Irreconcilable differences

The modern conservative is engaged in one of man’s oldest exercises in moral philosophy; that is, the search for a superior moral justification for selfishness.

John Kenneth Galbraith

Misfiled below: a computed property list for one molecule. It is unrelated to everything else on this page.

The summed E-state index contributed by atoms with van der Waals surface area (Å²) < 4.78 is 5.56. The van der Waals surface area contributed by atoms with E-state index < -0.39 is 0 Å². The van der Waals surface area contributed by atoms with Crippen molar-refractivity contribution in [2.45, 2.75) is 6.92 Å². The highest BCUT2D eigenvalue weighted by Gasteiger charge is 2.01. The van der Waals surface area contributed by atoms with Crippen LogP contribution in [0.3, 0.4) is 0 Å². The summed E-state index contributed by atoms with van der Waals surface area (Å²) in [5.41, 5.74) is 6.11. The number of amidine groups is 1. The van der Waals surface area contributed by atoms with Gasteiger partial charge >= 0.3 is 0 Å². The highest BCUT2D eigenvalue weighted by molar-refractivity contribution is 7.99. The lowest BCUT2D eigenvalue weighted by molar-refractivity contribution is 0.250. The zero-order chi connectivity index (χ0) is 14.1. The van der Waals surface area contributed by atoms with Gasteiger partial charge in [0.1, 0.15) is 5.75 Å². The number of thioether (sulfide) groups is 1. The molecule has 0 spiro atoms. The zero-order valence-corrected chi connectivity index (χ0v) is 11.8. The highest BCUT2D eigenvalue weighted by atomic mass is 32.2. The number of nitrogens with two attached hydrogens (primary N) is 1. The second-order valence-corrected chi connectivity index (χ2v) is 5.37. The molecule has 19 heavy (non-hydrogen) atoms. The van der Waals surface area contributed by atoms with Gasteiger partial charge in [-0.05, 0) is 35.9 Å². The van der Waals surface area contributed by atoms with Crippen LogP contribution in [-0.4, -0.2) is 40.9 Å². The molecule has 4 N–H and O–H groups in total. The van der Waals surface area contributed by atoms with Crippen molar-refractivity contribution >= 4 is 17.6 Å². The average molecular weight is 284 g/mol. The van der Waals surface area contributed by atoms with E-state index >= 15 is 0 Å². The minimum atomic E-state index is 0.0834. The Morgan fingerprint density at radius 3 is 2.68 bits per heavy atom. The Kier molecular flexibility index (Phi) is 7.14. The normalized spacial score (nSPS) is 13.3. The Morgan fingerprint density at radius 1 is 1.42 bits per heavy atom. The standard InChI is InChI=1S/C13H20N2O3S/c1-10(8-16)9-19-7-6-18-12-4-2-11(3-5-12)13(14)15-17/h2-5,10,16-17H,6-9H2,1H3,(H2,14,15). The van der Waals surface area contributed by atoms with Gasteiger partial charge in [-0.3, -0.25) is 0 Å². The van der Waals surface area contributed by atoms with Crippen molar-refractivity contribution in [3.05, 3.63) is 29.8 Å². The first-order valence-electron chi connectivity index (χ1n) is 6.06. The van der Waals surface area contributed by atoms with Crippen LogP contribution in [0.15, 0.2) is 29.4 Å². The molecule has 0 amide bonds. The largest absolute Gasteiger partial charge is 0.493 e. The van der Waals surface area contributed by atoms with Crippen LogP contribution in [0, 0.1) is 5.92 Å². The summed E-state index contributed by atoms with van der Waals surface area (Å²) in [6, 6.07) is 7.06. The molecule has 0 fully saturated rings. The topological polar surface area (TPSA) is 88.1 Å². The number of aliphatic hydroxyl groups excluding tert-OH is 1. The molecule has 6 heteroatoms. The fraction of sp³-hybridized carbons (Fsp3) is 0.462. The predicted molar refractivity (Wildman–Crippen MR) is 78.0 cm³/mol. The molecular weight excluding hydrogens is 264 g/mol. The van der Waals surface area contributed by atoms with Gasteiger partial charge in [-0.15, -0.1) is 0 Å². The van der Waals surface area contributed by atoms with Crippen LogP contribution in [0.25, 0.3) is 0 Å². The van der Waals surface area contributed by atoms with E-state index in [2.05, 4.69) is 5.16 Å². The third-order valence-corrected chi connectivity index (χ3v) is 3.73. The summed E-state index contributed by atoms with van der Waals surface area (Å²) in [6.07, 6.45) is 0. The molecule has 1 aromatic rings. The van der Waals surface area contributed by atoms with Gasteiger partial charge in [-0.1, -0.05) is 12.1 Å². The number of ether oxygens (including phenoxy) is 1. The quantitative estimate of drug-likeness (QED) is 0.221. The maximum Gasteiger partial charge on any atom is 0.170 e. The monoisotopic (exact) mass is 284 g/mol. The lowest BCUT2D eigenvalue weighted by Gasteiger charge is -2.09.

Sometimes it’s the little things that get to you. The memory from yesterday’s demonstration at Perth Concert Hall that is most vividly imprinted on my mind is one of those little things. From what Police Scotland deemed greater than egg-pelting distance, I was watching members of the British Conservative Party (North Britain Branch) as they filed into the building where they would be among the select few privileged to participate in the process of choosing the next British Prime Minister to be imposed on an evidently unwilling Scotland. As they followed the route reserved for them many seemed to hug the Concert Hall’s curved glass facade as if unsure the steel barricades and serried ranks of police officers and security guards were enough to protect them from the crowd gathered to protest against everything these staunch Tories stand for. As I watched, I couldn’t help wondering what kind of people they are, these Tories. What manner of person is it who could think the exercise in which they were engaged was normal and democratic? What goes on in their minds?